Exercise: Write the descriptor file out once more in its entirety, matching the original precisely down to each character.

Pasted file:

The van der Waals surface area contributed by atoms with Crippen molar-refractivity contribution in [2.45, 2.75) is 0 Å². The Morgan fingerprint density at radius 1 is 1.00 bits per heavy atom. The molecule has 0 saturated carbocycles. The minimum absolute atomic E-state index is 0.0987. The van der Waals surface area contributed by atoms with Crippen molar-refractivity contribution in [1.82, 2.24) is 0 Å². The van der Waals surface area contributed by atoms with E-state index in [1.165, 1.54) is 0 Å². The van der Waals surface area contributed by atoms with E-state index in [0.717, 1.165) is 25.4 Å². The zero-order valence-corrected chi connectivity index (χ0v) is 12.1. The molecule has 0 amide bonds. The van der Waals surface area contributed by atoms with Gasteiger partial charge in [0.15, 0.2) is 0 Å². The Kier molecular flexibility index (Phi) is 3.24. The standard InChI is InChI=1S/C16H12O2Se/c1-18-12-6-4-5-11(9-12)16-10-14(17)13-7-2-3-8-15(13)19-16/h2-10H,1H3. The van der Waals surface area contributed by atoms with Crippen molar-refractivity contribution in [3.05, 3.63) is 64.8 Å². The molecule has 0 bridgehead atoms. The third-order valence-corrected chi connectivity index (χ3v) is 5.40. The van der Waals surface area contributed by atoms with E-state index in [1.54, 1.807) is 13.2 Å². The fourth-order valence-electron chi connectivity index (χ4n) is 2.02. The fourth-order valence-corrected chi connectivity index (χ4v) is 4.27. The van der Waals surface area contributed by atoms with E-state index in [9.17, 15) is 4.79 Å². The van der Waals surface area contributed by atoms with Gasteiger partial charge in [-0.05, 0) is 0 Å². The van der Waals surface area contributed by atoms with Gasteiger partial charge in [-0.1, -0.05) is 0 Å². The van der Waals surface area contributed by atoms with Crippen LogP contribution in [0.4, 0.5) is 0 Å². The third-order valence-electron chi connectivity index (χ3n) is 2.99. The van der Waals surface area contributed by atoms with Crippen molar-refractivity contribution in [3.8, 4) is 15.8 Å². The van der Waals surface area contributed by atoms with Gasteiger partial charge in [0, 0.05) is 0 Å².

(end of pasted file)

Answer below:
The van der Waals surface area contributed by atoms with Crippen molar-refractivity contribution in [2.45, 2.75) is 0 Å². The Morgan fingerprint density at radius 1 is 1.00 bits per heavy atom. The molecule has 0 saturated carbocycles. The minimum absolute atomic E-state index is 0.0987. The van der Waals surface area contributed by atoms with Crippen molar-refractivity contribution in [1.82, 2.24) is 0 Å². The van der Waals surface area contributed by atoms with E-state index in [1.165, 1.54) is 0 Å². The van der Waals surface area contributed by atoms with E-state index in [0.717, 1.165) is 25.4 Å². The zero-order valence-corrected chi connectivity index (χ0v) is 12.1. The molecule has 0 amide bonds. The van der Waals surface area contributed by atoms with Gasteiger partial charge in [0.15, 0.2) is 0 Å². The Kier molecular flexibility index (Phi) is 3.24. The standard InChI is InChI=1S/C16H12O2Se/c1-18-12-6-4-5-11(9-12)16-10-14(17)13-7-2-3-8-15(13)19-16/h2-10H,1H3. The van der Waals surface area contributed by atoms with Crippen molar-refractivity contribution in [3.05, 3.63) is 64.8 Å². The molecule has 0 bridgehead atoms. The third-order valence-corrected chi connectivity index (χ3v) is 5.40. The van der Waals surface area contributed by atoms with E-state index in [1.54, 1.807) is 13.2 Å². The fourth-order valence-electron chi connectivity index (χ4n) is 2.02. The fourth-order valence-corrected chi connectivity index (χ4v) is 4.27. The van der Waals surface area contributed by atoms with E-state index in [9.17, 15) is 4.79 Å². The van der Waals surface area contributed by atoms with Gasteiger partial charge in [-0.05, 0) is 0 Å². The van der Waals surface area contributed by atoms with Gasteiger partial charge in [-0.1, -0.05) is 0 Å². The van der Waals surface area contributed by atoms with Crippen LogP contribution in [0.4, 0.5) is 0 Å². The third-order valence-electron chi connectivity index (χ3n) is 2.99. The van der Waals surface area contributed by atoms with Crippen molar-refractivity contribution in [3.8, 4) is 15.8 Å². The van der Waals surface area contributed by atoms with Gasteiger partial charge in [0, 0.05) is 0 Å².